Sweetleaf Joe on Compassionate Cannabis and Growing the Nonprofit Sector

Plus, NFT fundraisers and working with prisoner advocacy projects

Joe Airone, who goes by Sweetleaf Joe, has been in the business of compassionate cannabis since 1996. As founder of Sweetleaf Collective, a donation-based charity organization based in San Francisco, Airone has dedicated his life to providing low-income terminally ill patients with free medical cannabis—no strings attached.

Joe and his team deliver cannabis via bicycle directly to the homes of these patients, many of whom are housebound. We spoke with Joe for our Higher Calling series, where we chat with leaders in the cannabis space.


Joe, tell us...

Where you grew up, and where you live now.

I grew up all over the place. All of my family has been in Northern California for generations, but I was born in Europe, moved to the States in preschool, and lived multiple times in California as well as Hawaii and Washington State. I lived in the Bay Area for 25 years, and now I live in Trinity County up in Emerald Triangle.

Your current role in the cannabis industry.

I am one of the founders of the cannabis nonprofit sector. I work with low-income veterans, terminally ill patients, and people of color to help them access free medical cannabis. Last year our patient network received over $2 million worth of free cannabis. We are networking and solidifying a bunch of independent operators in the nonprofit sector and creating a new nonprofit sector from the ground up. We hope to be the example for the rest of the country once cannabis is legalized federally.

A story about the positive impact cannabis has had on your life.

I honestly don't know where I would be or what I would be like if I had not discovered cannabis in high school and used it medically. Once I saw the medicinal benefits in my own life, I work hard to help others access this life-giving medicine. Not only has cannabis helps with my anxiety and depression, helping others with cannabis gives me a reason to get out of bed every morning. Cannabis is the thing that has made the most impact in my life.

A favorite flower, edible, product or brand.

Circadian farms in Mendocino makes incredible flower and has been a supporter of compassion for the past 15 years. They are a small, family-owned operation that believes in quality craft cannabis and earth stewardship.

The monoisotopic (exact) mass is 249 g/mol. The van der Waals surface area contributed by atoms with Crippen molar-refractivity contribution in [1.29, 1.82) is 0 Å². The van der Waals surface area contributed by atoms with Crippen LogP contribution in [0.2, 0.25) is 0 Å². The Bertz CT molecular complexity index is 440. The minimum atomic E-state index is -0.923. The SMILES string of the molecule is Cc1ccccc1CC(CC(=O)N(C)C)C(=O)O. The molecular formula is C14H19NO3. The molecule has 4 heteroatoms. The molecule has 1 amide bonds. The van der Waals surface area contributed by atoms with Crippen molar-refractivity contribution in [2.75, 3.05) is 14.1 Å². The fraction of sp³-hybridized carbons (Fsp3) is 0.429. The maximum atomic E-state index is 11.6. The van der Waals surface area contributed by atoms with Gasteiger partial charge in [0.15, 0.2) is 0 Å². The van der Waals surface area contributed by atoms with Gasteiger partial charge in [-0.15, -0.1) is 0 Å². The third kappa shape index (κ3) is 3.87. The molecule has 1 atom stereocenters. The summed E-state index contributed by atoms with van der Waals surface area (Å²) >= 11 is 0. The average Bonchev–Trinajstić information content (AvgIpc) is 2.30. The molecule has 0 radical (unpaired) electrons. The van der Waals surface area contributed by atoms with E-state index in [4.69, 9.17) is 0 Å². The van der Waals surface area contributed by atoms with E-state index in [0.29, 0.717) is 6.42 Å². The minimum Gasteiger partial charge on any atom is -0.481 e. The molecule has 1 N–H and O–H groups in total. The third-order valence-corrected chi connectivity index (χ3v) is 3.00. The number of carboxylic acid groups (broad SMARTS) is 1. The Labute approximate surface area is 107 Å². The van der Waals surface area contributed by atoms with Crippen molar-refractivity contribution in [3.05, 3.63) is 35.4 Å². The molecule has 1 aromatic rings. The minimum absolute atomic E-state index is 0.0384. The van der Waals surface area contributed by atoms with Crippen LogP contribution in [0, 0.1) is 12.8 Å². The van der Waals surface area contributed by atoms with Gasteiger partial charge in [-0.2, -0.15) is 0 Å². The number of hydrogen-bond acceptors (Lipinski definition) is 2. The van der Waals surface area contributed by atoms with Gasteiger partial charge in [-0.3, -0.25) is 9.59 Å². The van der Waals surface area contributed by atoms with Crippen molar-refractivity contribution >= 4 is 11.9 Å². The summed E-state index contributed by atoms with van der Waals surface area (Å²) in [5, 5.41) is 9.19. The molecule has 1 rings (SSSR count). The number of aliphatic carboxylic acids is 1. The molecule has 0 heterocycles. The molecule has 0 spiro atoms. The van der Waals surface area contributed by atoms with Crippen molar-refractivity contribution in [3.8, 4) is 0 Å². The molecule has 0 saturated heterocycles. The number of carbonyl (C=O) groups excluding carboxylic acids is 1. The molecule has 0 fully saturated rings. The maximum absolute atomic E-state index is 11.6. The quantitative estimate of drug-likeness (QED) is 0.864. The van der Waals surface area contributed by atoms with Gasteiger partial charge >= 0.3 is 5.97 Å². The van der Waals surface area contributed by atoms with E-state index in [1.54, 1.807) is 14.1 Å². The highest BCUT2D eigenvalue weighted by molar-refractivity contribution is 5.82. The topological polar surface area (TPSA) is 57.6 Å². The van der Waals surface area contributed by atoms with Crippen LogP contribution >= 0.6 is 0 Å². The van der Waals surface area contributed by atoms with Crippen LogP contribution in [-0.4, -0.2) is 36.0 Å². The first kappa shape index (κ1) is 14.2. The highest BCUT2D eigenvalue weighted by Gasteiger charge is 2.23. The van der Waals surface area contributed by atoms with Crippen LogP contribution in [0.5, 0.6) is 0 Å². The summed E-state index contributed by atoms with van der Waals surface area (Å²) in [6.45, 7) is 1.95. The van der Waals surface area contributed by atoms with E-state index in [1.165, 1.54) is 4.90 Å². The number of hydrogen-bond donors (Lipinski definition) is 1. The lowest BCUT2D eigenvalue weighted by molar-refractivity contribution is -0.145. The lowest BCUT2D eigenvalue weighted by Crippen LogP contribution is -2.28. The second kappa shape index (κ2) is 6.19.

The biggest challenge cannabis marketers face today.

I believe it is creating depth in brands. There is not a lot to distinguish all of the brands from each other. I think when brands partner with a cannabis nonprofit, it gives a lot more depth to the message.

One thing you're excited about right now in cannabis branding, partnerships or marketing.

I am really excited to be working with NFT projects like Stoned Apes, Crypto Cannabis Club, and Best Buds to raise funds for the cannabis nonprofit sector. Cannabis nonprofits have always had a very difficult time fundraising, and cryptocurrency and NFTs are a great way to realize a fully funded cannabis nonprofit sector. Sweetleaf is hoping to create the first cannabis foundation that exclusively gives grants to cannabis nonprofits. Currently there is no foundation that cannabis nonprofits can petition to receive funding.

A cannabis trade/social justice organization that you support.

Ramon and Equity certified is a great project that educates consumers on which brands support equity and people of color in the cannabis industry.

A recent project you're proud of.

This month we are working with Team Compassion and their partners on a 200 pound Compassion flower packaging run. All of this flower will be going to compassion patients free of charge.

Someone else's project you admired recently.

Project Mission Green and Freedom Grow Forever are true grassroots prisoner advocacy projects. They are by prisoners for prisoners. They go so much further than other projects that sometimes seem more like PR companies; these groups actually get prisoners out. They also respect the struggle of cannabis prisoners and know what it's like to come back into society. They would never ask a released prisoner to get back into a jumpsuit as they know what wearing a jumpsuit means and how it feels.

Someone you admire in cannabis who's doing great things.

My two idols in cannabis are Dennis Peron and Brownie Mary. They are the cannabis activists who started the nonprofit sector and gave away free medical cannabis to AIDS patients in San Francisco in the '80s.

What you'd be doing if you weren't in the cannabis industry.

If I wasn't in cannabis, I would be performing circus in Greece sailing around the different islands and doing shows for tourists as well as refugees.

Higher Calling is a weekly series, publishing on Thursdays, where we chat with folks in the cannabis industry about their personal history and taste in cannabis and the future of cannabis marketing. For more about Higher Calling, and our Clio Cannabis program, please get in touch.

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Jessica MacAulay
Jessica MacAulay is a senior broadcast journalism student at the University of Colorado Boulder and a contributor to Muse by Clio.

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